This post is written by Zunaira Malik. She is an Islamic Relief volunteer and a passionate environmentalist. She is trying to raise awareness in our community to help us to save the environment and tackle climate change.
She went to Paris with Islamic Relief to attend the COP21 and this is her reflection on what she experienced. For the original post on the Islamic relief website please follow this link: http://www.islamic-relief.org.uk/news/the-road-to-paris-zunairas-journey/
For those of us who are unaware, this month world leaders have been in Paris discussing law binding policies on how they will work to minimise climate change.
The first thing we did when we got to Paris was joining a conference called ‘People Power Action’ organised by Friends of the Earth International where different organisations and people represented the work they were involved in through art and took part in some amazing discussions. Muslim Climate Action were the only large Muslim group there so of course we made a masjid structure out of boxes (where there’s Muslims there’s a masjid structure). There were some fantastic discussions we were a part of and no doubt a great opportunity for dawah as we spoke about what our Prophet Muhammad (peace be upon him) taught us, how our Islamic principles are so connected to nature and living consciously and it was great to see that people were presently surprised. We met and spoke to a Palestinian woman who works on climate change in Palestine which was truly inspiring. We were also captivated by Asad Rehman from Friends of the Earth speaking on stage addressing a few thousand people about how the struggle against climate change is linked with the struggle against injustice around the world.
The second day we were involved in digital activism. Something we weren’t all familiar with before but by the end of it I can safely say it was something we were definitely proud of being a part of. About a thousand of us in various locations in Paris were coordinated to over a thousand different addresses, where we used geolocation to make our mark on the map. You can check that out here.
In the afternoon, we joined fellow activists near the Eiffel Tower to take part in a big demonstration where we also met the leader of the Green Party Natalie Bennett who was really happy to see us. In light of the Paris attacks and tensions between the mainstream and Muslim community, people were genuinely happy to see us being unapologetically Muslim and being part of the climate movement. So much so a lady who looked to be in her forties walked up to me with her arms open. I assumed she wanted to hug me but then she holds my face and kisses me on both cheeks leaving a lipstick mark on each one. ‘Share it’ she says to me, this lady (who I assume was French) was beaming with happiness and I was so overwhelmed with what just happened all I could say to her was ‘thank you!’ That was the highlight of my weekend.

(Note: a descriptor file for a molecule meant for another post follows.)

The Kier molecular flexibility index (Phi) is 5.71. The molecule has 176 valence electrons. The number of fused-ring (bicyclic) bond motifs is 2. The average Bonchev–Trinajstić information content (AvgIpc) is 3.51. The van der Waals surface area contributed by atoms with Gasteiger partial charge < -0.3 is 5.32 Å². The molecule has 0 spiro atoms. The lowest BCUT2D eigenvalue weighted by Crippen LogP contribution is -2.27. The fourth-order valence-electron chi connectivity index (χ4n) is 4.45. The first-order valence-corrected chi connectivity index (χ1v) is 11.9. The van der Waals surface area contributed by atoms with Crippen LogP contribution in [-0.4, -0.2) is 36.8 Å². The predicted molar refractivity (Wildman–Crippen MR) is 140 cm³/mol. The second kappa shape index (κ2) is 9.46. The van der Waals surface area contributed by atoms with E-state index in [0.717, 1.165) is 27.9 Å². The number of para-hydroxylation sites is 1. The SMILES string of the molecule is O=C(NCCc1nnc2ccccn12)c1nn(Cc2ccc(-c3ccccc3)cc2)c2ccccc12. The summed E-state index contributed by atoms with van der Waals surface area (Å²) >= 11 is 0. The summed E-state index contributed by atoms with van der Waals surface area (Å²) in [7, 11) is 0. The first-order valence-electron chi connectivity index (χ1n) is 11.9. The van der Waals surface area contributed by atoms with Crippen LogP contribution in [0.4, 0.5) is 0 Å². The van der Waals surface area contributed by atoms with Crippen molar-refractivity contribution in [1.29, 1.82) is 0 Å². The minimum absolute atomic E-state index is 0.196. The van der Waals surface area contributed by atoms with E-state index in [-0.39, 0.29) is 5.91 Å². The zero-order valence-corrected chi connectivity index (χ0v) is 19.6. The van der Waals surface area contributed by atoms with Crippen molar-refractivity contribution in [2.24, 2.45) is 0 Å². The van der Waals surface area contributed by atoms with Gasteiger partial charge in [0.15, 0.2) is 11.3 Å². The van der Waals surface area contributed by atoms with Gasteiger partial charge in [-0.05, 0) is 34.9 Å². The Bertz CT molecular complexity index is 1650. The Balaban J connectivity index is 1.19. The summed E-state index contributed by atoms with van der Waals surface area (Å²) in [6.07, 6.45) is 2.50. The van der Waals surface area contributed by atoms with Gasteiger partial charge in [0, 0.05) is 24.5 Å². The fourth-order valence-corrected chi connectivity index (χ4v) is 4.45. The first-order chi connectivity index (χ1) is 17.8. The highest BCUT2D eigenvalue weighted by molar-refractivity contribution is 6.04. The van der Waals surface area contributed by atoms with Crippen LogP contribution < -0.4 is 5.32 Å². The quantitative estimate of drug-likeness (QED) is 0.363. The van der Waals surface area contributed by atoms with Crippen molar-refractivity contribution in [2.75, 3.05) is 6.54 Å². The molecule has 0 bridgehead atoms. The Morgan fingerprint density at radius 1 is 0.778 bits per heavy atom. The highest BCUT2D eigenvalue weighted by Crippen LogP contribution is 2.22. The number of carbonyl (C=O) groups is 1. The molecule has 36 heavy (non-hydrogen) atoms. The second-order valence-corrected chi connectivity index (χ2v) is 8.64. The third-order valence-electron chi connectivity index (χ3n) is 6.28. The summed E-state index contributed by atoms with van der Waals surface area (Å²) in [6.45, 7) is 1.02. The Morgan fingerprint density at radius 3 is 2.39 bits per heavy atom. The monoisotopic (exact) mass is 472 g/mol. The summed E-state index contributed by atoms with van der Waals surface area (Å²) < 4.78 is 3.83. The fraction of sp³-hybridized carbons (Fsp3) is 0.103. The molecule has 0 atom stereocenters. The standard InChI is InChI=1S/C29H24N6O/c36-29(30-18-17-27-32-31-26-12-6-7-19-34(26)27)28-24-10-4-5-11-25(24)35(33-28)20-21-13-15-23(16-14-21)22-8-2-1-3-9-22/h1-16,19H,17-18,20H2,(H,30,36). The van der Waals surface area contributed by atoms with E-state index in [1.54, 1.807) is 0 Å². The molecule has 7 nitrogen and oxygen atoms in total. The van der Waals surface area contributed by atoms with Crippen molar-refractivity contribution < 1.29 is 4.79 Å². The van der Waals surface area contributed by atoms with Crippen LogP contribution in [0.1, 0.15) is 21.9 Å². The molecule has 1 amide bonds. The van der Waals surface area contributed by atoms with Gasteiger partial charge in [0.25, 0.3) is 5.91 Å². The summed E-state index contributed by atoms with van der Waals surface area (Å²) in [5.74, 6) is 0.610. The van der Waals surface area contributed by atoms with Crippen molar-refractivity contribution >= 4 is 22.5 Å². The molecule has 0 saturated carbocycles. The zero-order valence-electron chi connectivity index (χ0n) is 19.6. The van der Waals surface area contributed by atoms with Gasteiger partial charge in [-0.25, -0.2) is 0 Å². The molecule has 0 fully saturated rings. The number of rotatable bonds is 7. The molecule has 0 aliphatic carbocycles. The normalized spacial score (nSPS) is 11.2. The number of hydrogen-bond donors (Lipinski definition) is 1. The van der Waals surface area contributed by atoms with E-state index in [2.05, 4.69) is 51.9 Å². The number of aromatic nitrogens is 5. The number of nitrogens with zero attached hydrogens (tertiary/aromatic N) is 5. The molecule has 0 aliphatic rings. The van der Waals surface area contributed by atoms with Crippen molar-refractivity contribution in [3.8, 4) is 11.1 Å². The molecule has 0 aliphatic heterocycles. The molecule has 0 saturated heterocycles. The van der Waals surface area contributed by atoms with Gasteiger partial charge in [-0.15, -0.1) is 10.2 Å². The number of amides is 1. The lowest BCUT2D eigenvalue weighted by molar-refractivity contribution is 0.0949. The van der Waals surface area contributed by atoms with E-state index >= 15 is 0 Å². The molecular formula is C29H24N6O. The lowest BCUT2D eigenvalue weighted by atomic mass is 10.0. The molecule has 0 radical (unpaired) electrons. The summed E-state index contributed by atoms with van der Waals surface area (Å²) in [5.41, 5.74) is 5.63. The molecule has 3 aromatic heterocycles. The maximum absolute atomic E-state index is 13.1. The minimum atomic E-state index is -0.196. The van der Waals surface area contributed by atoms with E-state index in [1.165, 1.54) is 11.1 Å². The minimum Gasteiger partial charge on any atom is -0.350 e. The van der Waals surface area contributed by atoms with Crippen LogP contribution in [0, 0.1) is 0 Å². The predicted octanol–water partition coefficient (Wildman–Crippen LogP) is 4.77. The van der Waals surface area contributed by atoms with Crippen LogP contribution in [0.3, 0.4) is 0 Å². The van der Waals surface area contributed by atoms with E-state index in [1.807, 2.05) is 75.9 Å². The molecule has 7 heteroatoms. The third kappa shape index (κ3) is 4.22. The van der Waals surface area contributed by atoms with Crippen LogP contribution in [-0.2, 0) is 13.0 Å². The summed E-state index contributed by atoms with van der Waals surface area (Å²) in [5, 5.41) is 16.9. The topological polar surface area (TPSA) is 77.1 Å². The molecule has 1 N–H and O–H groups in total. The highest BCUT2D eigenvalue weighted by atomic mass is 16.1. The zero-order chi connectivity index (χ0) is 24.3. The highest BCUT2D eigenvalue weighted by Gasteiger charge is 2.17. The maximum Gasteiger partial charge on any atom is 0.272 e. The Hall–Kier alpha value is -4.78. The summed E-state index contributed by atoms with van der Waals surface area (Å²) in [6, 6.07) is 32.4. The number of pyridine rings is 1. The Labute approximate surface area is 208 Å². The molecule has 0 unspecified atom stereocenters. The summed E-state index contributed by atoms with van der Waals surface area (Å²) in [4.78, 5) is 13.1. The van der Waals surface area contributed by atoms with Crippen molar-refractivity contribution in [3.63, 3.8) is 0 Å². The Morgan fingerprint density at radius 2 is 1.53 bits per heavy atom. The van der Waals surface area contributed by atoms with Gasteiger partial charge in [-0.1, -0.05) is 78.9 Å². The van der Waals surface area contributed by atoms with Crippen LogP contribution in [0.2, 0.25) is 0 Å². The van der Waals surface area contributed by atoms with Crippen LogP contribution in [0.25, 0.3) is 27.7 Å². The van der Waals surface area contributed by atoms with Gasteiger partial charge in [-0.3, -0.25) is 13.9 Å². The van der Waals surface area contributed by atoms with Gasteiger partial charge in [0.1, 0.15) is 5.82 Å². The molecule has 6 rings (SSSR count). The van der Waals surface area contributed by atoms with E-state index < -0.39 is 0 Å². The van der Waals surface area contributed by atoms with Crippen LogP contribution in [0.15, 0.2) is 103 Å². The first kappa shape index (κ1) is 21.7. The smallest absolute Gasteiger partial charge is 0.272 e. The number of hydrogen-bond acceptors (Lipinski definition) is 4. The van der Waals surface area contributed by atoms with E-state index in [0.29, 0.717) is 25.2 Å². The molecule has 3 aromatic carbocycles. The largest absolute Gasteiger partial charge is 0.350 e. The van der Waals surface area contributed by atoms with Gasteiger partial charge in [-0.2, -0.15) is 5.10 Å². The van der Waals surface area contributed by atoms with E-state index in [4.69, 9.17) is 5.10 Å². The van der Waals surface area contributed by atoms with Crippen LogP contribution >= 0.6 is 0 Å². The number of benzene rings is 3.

Throughout the weekend I had only positive experiences, mingled with the people from the other Muslim organisations and had fruitful discussions with fellow activists whether it was the Dutch couple at the conference, the guy who came up to me on the streets of Paris, the fellow Brit I met in our communal bathroom or the girl from Florida who needed a spare Euro and we ended up speaking about how she had come from Florida to represent black and minority communities.
So what now?
Why does Islamic Relief care about climate change and why did they send a bunch of their volunteers to Paris to take part in campaigning and activism? Well, being an international development organisation, it is only natural to care about one of the biggest threats facing some of the most vulnerable people in the world. Although the agreements made at the COP21 weren’t as we hoped, all of us came back super motivated and ready to make changes in our personal lives as well as raise awareness in our own communities.
One of the most important things I’ve learnt is that we cannot carry on living the way we do. Change will begin with us with our choices and with our passion and it’s happening right now. I was so pleased to have come home from Paris and see my dad ask me about the outcome of COP21 and my mum mention climate change and the goal is for the whole community to be doing this! Someone mentioned how Parisians were glad to see a faith group in a secular environment so openly represent their principles and link it to the climate change movement and that is exactly what we need. We tend to keep to ourselves and to our own organisations but now it’s time to be a part of the larger movement just like in Paris. This was the beginning of a journey and faith inspired action is exactly what we need more of to tackle climate change and injustice.
Written by Zunaira Malik